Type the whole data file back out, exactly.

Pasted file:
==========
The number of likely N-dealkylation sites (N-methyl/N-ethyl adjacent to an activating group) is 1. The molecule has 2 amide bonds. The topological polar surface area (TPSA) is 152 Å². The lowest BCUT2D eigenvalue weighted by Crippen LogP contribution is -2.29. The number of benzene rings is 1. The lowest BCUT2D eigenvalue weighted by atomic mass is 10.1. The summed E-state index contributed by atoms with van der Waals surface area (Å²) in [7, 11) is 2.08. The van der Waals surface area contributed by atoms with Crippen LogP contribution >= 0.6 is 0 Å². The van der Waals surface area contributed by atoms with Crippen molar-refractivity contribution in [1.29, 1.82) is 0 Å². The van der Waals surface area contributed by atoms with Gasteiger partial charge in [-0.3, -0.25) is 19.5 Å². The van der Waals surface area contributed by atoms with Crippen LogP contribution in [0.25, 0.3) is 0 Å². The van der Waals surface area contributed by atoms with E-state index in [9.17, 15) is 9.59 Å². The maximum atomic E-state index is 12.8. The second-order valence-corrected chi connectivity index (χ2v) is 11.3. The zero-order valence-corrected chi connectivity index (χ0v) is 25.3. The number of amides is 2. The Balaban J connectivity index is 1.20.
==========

The number of likely N-dealkylation sites (N-methyl/N-ethyl adjacent to an activating group) is 1. The molecule has 2 amide bonds. The topological polar surface area (TPSA) is 152 Å². The lowest BCUT2D eigenvalue weighted by Crippen LogP contribution is -2.29. The number of benzene rings is 1. The lowest BCUT2D eigenvalue weighted by atomic mass is 10.1. The summed E-state index contributed by atoms with van der Waals surface area (Å²) in [7, 11) is 2.08. The van der Waals surface area contributed by atoms with Crippen LogP contribution >= 0.6 is 0 Å². The van der Waals surface area contributed by atoms with Crippen molar-refractivity contribution in [1.29, 1.82) is 0 Å². The van der Waals surface area contributed by atoms with Gasteiger partial charge in [-0.3, -0.25) is 19.5 Å². The van der Waals surface area contributed by atoms with Crippen LogP contribution in [0.25, 0.3) is 0 Å². The van der Waals surface area contributed by atoms with E-state index in [9.17, 15) is 9.59 Å². The maximum atomic E-state index is 12.8. The second-order valence-corrected chi connectivity index (χ2v) is 11.3. The zero-order valence-corrected chi connectivity index (χ0v) is 25.3. The number of amides is 2. The Balaban J connectivity index is 1.20.